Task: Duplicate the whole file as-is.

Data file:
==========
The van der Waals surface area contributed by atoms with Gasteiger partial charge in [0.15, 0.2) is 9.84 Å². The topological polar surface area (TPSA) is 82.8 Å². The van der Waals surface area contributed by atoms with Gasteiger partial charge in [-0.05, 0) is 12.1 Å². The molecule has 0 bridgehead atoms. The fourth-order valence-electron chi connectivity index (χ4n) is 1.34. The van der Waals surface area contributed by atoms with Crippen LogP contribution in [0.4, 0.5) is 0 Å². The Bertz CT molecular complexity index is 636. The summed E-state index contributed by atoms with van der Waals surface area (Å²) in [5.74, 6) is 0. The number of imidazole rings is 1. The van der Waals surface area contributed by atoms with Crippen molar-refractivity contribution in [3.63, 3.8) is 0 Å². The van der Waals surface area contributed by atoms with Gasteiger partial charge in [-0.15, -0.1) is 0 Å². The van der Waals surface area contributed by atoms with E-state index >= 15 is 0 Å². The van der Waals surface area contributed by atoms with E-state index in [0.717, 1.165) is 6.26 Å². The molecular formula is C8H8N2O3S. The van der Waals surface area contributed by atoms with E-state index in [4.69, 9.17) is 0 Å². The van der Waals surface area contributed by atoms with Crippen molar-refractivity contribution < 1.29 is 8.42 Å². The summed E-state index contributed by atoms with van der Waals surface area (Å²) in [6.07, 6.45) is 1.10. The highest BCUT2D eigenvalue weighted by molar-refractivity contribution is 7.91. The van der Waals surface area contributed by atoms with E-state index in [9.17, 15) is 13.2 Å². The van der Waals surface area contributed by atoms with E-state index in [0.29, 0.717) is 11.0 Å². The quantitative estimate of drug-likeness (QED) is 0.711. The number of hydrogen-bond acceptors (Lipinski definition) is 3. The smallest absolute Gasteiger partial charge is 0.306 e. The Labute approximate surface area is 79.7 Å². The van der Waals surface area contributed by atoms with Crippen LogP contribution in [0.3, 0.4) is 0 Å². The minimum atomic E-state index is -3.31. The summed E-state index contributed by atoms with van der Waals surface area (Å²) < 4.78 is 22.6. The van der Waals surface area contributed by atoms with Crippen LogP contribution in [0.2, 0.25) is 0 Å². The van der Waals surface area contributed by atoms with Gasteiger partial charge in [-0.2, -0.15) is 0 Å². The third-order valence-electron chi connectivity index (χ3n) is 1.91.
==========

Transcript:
The van der Waals surface area contributed by atoms with Gasteiger partial charge in [0.15, 0.2) is 9.84 Å². The topological polar surface area (TPSA) is 82.8 Å². The van der Waals surface area contributed by atoms with Gasteiger partial charge in [-0.05, 0) is 12.1 Å². The molecule has 0 bridgehead atoms. The fourth-order valence-electron chi connectivity index (χ4n) is 1.34. The van der Waals surface area contributed by atoms with Crippen LogP contribution in [0.4, 0.5) is 0 Å². The Bertz CT molecular complexity index is 636. The summed E-state index contributed by atoms with van der Waals surface area (Å²) in [5.74, 6) is 0. The number of imidazole rings is 1. The van der Waals surface area contributed by atoms with Crippen molar-refractivity contribution in [3.63, 3.8) is 0 Å². The van der Waals surface area contributed by atoms with Gasteiger partial charge in [-0.15, -0.1) is 0 Å². The van der Waals surface area contributed by atoms with E-state index >= 15 is 0 Å². The van der Waals surface area contributed by atoms with E-state index in [0.717, 1.165) is 6.26 Å². The molecular formula is C8H8N2O3S. The van der Waals surface area contributed by atoms with E-state index in [4.69, 9.17) is 0 Å². The van der Waals surface area contributed by atoms with Crippen molar-refractivity contribution < 1.29 is 8.42 Å². The summed E-state index contributed by atoms with van der Waals surface area (Å²) in [6.07, 6.45) is 1.10. The highest BCUT2D eigenvalue weighted by molar-refractivity contribution is 7.91. The van der Waals surface area contributed by atoms with E-state index in [9.17, 15) is 13.2 Å². The van der Waals surface area contributed by atoms with E-state index in [0.29, 0.717) is 11.0 Å². The quantitative estimate of drug-likeness (QED) is 0.711. The number of hydrogen-bond acceptors (Lipinski definition) is 3. The smallest absolute Gasteiger partial charge is 0.306 e. The Labute approximate surface area is 79.7 Å². The van der Waals surface area contributed by atoms with Crippen LogP contribution in [0.3, 0.4) is 0 Å². The minimum atomic E-state index is -3.31. The summed E-state index contributed by atoms with van der Waals surface area (Å²) < 4.78 is 22.6. The van der Waals surface area contributed by atoms with Crippen LogP contribution in [0.2, 0.25) is 0 Å². The van der Waals surface area contributed by atoms with Gasteiger partial charge in [-0.2, -0.15) is 0 Å². The third-order valence-electron chi connectivity index (χ3n) is 1.91.